Edgar has made a habit of winning close rounds with late takedowns. Against Aldo, it's no sure thing he can do the same. True, none of those aforementioned fighters has Edgar's reputation as a wrestler, but despite that reputation, he only completes 37 percent of his takedown attempts. That's a poor percentage (even Aldo lands 60 percent), but Edgar's tenacity tends to wear on opponents to the point where he will get them to the mat at some point. In his six title fights, for example, Edgar scored 14 takedowns, and those came against strong wrestlers like BJ Penn, Gray Maynard and Henderson. Will Aldo put up more or less of a challenge? That aspect of the bout will be an important battleground.

Another question is whether Edgar's speed will translate to featherweight. In his division, his speed was a major asset. Is he any faster than Aldo? He certainly utilizes more movement, making his opponents come to get him. Edgar says he believes that he might actually be quicker than he was at 155.

As his secret weapon, Edgar brought in Edson Barboza, the lightweight highlight reel who resembles Aldo in the striking department. That should help Edgar acclimate in the cage in a short amount of time.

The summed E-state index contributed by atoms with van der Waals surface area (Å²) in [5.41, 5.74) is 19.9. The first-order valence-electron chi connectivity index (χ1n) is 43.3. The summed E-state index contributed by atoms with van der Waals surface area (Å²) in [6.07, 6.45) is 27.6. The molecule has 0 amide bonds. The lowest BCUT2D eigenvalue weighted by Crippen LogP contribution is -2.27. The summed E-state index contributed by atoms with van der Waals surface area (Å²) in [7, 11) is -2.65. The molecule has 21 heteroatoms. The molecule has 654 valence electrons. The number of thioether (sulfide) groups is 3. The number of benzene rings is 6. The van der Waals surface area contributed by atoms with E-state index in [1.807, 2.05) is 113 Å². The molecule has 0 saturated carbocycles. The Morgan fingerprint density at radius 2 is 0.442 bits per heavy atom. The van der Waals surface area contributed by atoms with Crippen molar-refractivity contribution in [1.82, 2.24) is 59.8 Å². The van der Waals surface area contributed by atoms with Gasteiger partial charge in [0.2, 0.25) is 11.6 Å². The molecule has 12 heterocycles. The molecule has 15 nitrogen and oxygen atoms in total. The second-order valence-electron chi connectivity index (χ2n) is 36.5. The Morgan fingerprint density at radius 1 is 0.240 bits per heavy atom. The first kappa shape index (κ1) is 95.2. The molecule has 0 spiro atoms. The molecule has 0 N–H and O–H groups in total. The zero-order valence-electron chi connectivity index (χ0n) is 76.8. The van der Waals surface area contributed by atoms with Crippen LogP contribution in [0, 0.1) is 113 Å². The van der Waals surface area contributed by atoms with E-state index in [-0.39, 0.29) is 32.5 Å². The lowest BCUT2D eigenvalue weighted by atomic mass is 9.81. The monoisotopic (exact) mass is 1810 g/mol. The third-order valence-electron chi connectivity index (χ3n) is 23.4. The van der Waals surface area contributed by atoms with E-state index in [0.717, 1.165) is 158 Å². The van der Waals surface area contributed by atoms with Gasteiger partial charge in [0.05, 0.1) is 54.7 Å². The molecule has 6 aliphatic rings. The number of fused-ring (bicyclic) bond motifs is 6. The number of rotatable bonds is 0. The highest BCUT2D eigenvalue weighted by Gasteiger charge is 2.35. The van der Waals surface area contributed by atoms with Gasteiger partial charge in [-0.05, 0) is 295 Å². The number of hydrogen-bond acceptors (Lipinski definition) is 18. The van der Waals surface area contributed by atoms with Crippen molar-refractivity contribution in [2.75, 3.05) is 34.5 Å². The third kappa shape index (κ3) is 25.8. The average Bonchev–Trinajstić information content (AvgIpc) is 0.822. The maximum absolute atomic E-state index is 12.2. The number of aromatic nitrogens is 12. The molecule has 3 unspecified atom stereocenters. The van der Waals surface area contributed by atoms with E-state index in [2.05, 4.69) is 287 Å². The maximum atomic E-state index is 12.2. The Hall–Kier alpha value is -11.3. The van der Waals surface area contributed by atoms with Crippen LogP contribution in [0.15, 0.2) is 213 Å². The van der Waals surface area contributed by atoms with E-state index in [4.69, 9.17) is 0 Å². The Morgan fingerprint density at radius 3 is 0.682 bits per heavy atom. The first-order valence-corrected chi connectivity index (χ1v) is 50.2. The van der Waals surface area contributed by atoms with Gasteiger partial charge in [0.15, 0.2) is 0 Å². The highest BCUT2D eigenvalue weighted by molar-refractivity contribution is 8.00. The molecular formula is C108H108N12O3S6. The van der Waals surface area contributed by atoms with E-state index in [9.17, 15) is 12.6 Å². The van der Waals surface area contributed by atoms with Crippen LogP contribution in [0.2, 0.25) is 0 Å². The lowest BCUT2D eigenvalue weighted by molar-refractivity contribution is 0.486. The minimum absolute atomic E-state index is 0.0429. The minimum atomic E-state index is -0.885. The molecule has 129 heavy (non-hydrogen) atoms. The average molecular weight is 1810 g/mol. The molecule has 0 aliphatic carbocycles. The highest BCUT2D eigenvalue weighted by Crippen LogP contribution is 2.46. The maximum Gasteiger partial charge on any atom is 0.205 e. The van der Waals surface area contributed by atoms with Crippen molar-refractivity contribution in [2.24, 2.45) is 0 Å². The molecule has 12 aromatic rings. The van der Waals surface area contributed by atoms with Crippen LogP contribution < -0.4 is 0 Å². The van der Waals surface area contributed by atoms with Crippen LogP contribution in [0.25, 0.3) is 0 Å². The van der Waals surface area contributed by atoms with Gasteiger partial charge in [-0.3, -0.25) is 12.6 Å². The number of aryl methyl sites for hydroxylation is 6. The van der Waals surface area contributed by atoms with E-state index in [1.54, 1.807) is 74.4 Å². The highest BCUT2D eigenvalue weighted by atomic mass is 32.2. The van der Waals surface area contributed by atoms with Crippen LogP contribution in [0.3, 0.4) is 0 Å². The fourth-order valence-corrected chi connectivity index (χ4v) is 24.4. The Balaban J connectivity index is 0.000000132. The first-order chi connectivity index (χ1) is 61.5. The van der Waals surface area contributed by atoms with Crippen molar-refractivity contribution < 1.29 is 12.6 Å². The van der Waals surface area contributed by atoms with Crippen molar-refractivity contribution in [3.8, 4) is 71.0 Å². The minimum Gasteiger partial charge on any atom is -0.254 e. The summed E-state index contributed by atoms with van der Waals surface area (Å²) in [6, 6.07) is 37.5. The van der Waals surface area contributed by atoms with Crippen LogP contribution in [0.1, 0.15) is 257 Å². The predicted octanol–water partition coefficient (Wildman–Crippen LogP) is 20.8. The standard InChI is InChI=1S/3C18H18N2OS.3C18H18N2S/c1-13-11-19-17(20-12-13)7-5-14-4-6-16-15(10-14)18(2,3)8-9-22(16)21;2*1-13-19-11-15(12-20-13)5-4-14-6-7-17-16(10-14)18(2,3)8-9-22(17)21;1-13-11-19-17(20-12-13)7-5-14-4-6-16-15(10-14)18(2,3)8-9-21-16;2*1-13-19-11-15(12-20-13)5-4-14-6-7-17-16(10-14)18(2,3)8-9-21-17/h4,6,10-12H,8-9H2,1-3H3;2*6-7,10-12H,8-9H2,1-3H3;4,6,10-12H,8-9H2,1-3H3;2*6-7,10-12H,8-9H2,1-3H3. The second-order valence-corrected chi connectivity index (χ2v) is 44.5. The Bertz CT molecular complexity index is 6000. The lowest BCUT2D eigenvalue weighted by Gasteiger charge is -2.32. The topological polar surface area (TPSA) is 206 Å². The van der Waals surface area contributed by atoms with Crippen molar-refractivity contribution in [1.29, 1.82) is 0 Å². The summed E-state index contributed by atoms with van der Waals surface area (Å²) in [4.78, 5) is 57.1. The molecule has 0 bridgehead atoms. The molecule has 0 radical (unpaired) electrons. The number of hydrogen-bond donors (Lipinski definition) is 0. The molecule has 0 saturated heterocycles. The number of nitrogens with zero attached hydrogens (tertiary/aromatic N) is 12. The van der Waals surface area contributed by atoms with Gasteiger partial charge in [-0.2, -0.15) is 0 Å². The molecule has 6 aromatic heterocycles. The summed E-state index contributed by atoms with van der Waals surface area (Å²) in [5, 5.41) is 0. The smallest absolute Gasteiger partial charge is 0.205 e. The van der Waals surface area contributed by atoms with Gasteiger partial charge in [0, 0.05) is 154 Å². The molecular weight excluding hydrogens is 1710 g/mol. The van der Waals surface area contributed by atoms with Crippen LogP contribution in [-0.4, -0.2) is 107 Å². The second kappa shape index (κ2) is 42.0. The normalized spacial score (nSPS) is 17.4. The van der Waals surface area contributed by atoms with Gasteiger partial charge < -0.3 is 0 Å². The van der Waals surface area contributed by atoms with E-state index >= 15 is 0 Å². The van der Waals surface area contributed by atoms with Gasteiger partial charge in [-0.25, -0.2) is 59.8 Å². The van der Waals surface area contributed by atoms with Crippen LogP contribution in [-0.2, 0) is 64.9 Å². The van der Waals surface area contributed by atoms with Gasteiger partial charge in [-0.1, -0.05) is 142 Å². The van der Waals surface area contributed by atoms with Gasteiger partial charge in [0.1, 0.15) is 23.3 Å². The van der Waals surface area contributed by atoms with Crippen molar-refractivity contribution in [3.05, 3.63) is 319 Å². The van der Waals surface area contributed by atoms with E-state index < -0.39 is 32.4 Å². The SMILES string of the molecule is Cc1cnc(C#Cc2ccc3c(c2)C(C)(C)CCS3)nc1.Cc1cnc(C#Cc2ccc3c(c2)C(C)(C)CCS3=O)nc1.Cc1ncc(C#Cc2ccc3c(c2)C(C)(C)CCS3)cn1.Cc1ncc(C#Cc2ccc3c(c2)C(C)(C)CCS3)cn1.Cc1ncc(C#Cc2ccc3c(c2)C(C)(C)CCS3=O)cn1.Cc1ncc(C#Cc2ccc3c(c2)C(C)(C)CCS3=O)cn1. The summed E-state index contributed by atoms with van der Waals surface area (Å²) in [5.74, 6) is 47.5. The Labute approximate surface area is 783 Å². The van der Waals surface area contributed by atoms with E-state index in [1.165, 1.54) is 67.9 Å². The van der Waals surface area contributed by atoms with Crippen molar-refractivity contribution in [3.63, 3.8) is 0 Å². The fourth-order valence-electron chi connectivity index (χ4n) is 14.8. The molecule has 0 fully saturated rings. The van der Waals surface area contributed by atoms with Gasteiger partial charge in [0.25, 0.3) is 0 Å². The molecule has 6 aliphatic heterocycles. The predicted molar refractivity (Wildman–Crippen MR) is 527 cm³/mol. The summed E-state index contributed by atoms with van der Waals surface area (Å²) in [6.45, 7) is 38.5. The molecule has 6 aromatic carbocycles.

The fight though might ultimately come down to firepower. Aldo just has more of it. We've seen Edgar hurt by Maynard and Henderson, and I'd venture to say that Aldo, despite being in a lower weight class, has more power than either. His damaging strikes are much more likely to score points than Edgar's. But if he doesn't? Things could get interesting late. After being sidelined for a year, Aldo's conditioning could be a question mark, and we know that Edgar never goes away willingly. His stamina is his ultimate forte, and if Aldo fades as he did against Hominick, it could spell trouble.

Edgar has surprised us many times, and he may make me eat crow here, but given the skill sets of both, I see Aldo's explosive striking as the deciding factor. Aldo wins a decision, and then maybe we start speculating about his chances of becoming the man to join Couture and Penn as two-division champions.